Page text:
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    In Praise of the Late Term Paper

    It's that time of year again, or actually one of the two times each year, when semesters end and bleary-eyed college professors scale mountains of ungraded papers and exams. One of my friends claims that he can track the academic calendar by the crescendo of professors griping on Facebook and Twitter about bad papers, worse excuses, and outrageous examples of student entitlement. Some of this is necessary foxhole camaraderie, some of it verges on the unprofessional, and some does a lot more than verge. Too many lame papers and excuses will put most people in an ugly mood. But I want to give two cheers to one group of students who never get any love at this time of year: the students whose papers are late because they take the assignments seriously.

    I like an on-time paper as much as the next person. Meeting deadlines are an important adult skill that students should be learning. Of course, I admire the excellent students who always do their best work by the stated deadline. That is intrinsically admirable. And when every student is late, it becomes impossible to help any of them; the greatest obstacle to rescuing students from their last-minute emergencies is the sheer number of other last-minute student emergencies. 

    But all that said:

    I've read some papers in my time that should have been late. I have read papers that have been turned in on the due date or earlier but that the writer hadn't even begun to work on seriously. Oh, those papers were presentable enough. They weren't full of comical errors. There was nothing to quote on Facebook. The margins were correct. But the papers were nothing. The writers had done as little work on them as they felt they could get away with, and avoided most of all the labor of thinking hard about anything.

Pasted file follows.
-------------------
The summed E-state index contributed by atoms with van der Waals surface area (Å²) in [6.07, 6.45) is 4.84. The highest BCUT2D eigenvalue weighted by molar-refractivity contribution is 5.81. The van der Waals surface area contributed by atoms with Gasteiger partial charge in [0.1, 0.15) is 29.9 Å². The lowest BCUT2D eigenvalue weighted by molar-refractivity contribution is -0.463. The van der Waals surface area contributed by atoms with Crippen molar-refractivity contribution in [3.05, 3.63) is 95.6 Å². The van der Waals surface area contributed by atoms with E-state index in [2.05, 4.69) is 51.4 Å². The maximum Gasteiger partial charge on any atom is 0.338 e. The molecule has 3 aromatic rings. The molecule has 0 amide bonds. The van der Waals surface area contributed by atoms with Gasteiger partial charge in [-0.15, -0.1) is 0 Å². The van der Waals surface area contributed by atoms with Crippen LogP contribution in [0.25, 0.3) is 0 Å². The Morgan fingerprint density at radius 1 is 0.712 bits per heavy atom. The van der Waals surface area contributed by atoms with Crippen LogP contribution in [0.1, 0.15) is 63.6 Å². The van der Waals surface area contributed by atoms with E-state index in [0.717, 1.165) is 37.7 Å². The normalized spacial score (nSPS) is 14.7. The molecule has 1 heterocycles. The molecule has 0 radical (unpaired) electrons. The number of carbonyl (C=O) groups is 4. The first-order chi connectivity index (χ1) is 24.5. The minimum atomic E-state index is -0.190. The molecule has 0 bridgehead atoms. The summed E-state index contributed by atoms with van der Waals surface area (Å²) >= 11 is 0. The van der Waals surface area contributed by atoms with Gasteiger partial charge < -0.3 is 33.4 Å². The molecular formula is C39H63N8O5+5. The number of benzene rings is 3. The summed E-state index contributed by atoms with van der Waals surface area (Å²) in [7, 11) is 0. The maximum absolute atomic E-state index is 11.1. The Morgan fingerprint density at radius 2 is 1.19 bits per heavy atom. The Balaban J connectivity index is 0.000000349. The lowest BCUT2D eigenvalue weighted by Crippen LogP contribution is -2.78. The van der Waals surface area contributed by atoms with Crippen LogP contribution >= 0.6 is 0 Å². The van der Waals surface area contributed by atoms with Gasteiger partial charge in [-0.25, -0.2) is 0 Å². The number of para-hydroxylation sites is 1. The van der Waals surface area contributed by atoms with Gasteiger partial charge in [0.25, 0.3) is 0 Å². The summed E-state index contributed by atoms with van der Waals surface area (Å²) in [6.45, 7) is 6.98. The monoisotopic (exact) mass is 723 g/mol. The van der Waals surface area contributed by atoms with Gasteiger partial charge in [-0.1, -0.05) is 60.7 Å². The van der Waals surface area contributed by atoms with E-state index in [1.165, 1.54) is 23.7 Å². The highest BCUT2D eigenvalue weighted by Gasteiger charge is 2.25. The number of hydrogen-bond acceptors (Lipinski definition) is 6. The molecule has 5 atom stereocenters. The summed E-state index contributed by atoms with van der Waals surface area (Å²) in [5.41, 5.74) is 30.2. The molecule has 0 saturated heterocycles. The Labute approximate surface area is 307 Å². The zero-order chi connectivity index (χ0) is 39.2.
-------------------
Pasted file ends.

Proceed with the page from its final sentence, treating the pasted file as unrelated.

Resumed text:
Some of those papers would have been good papers at a lower level. The writers just stuck with what had worked before, handing in a polished introductory-class paper in an advanced class, or a meticulous high-school paper in a college class. Faced with the problem of an assignment that explicitly demanded a rather different paper, some worked tirelessly to misconstrue the assignment and find some loophole that would justify writing a simpler, more familiar assignment. And then, hoping for extra points, the writers handed those easier pieces of writing in early. They preferred to be judged on promptness rather than thoughtfulness, and many of them reasoned that there was no more room to improve their essays, so spending a few more days won't help. The saddest part is, they were right. They had set themselves elementary writing tasks, using skills they mastered years before, and executed those tasks well. It is like watching a high school senior filling in a coloring book, or listening to a forty-five-year-old playing "Chopsticks" on the piano. There is no way to do those tasks better, which is why I did not assign those tasks in the first place.

    Those are the most demoralizing papers that I read. The mess and chaos of students trying to write something that they are not yet quite capable of bringing off does not bother me. But the orderly, sealed-off neatness of a paper that refuses to learn or grow makes me ask myself what I'm doing in the first place. That refusal is polite but insistent and unbendable. And sometimes the only thing that breaks through that stubborn insistence is a grade that makes the student upset.